Graukopfsittich (German).
Periquito-de-nicobar (Portuguese).
Cotorra de Nicobar (Spanish).

Edward Blyth
Edward Blyth

Scientific classification:

Order: Psittaciformes
Family: Psittaculidae
Genus: Psittacula
Scientific name: Psittacula caniceps
Citation: (Blyth, 1846)
Protonimo: Palaeornis caniceps

————————————————————————————————

Nicobar Parakeet (Psittacula caniceps)

Sources:

Avibase
– Parrots of the World – Forshaw Joseph M
– Parrots A Guide to the Parrots of the World – Tony Juniper & Mike Parr
Birdlife

Photos:

(1) – John Gould [Public domain], via Wikimedia Commons

Derbyan Parakeet
Psittacula derbiana


Cotorra de Derby

Description:

50 cm.. of length and a weight of 320 g..

Ilustración Cotorra de Derby

The Derbyan Parakeet (Psittacula derbiana) has the crown and lower cheeks lavender-blue shading through pale iridescent blue on forecrown and pale green bright in the upper cheeks and periophthalmic region; narrow black stripe that extends horizontally from the eyes to the area above the bill; spacious malar stripes (“moustache“) Black fuse next to the chin to create a great patch.

Since the nape until uppertail-coverts green, bright in the the mantle. Upperwing-coverts Green with yellow or marginalized feathers with yellow in median and greater coverts, creating distinct pale patch. The primaries and secondaries emerald green.

The underparts to belly lavender-bue; the thighs, vent and undertail-coverts grass-green. Uppertail centrally blue, outer feathers Blue in vane outer, green on inner.

Upper mandible red tipped yellow, the lower black; cere blue-gray, irises straw-colored; legs dark grey.

The female has the bill black.

The immature they have the head green and the underparts much paler.
The very young birds has bill pink, turning black later and then red again in males.

  • Sound of the Derbyan Parakeet.
[audio:HTTPS://www.mascotarios.org/wp-content/themes/imageless_gray_beauty/sonidos/Cotorra of Derby.mp3]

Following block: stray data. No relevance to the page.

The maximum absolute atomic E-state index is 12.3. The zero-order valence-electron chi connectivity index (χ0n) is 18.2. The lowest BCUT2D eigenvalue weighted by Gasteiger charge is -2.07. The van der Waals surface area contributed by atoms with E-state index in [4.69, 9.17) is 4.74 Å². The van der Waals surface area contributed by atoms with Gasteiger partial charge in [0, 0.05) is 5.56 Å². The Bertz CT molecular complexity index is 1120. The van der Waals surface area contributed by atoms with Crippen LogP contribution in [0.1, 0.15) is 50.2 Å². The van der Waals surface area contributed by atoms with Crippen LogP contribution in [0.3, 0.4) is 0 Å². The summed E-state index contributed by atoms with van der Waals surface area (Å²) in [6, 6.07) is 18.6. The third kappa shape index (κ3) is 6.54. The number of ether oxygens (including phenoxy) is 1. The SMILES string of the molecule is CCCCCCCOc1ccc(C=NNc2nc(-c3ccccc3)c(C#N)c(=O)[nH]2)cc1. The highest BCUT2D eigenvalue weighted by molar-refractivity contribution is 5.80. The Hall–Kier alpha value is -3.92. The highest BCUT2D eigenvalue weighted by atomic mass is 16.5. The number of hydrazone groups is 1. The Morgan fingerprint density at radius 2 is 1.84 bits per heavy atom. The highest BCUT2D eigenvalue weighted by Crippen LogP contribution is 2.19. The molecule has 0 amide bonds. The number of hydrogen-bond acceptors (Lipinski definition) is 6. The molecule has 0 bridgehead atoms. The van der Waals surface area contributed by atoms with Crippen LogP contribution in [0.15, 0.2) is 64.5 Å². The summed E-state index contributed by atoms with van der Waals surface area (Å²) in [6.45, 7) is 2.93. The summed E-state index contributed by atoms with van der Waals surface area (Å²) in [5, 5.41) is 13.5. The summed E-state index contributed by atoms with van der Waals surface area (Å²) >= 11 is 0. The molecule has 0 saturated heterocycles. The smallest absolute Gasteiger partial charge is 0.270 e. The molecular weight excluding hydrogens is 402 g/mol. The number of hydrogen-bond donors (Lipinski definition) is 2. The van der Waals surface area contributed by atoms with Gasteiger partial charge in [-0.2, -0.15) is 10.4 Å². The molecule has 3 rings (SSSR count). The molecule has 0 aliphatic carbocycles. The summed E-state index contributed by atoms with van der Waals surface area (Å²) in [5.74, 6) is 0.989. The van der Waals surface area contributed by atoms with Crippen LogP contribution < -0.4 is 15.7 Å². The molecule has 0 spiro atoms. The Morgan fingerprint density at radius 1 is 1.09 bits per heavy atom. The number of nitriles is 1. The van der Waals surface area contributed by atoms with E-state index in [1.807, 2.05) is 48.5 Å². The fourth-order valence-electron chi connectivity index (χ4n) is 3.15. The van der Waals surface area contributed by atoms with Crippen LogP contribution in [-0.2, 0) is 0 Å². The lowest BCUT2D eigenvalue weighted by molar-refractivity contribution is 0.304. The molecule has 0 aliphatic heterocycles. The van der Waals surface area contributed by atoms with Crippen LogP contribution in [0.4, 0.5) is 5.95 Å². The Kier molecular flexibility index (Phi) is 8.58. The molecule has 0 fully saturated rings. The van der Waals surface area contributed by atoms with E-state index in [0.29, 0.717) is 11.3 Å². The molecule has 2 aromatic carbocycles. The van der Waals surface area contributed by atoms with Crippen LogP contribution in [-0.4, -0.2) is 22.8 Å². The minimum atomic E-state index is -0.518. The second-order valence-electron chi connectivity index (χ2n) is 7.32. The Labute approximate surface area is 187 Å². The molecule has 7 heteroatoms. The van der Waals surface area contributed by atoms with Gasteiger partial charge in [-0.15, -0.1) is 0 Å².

Habitat:

Observed in forest, between 1.250 and 4.000 meters above sea level. It is thought that you can make vertical migration seasonal. Views in the Tibet in 3.300 m, even in winter.

According to reports, they have priority for coniferous forests or mixed forests of Pinus and Quercus, also of Alpine growth as the rhododendron. Visit valleys culture, especially during harvest.

Gregarious, usually seen in noisy flocks of up to several dozen birds. Only rarely are in pairs or individually.

Reproduction:

Holes for their nests they are located in tree hollows, usually at a certain height, commonly in a Poplar of Himalaya Populus ciliata.

The breeding they performed it during the month of June.

The put in captivity is between 2 and 5 eggs.

Food:

Reported foods include barley, corn, catkins of Populus ciliata, cones of Pinus tabulaefornis and fruit grown according to availability, including peaches; they can be highly destructive crops. It is believed that they may eat some invertebrates, Hoja-brotes and berries.

Distribution:

Distributed by the Of the Himalayas and South of the Tibetan plateau. From Arunachal Pradesh and Assam, India, to the southeast of Tibet and Southwest China in Sichuan Western fence of 32 ° N and West of Yunnan to the South up to around Tengchong a 25 ° N.

Visitors during the summer in the northeast of the India (May-September). Resident elsewhere, apparently with some seasonal altitudinal movements.

Generally common. Live birds sold in small numbers with a modest population captive outside their area of distribution.

Conservation:

• Current red list of UICN: Near-threatened

• Population trend: Decreasing

The population of the Derbyan Parakeet It is suspected that it may be suffering a moderately rapid decline mainly due to the pressure that is subjected , not only due to its continuous capture for the cage bird trade, but also by the indiscriminate felling of trees in the nest, together with evidence of local extinctions and declining birds in some parts of its area of distribution.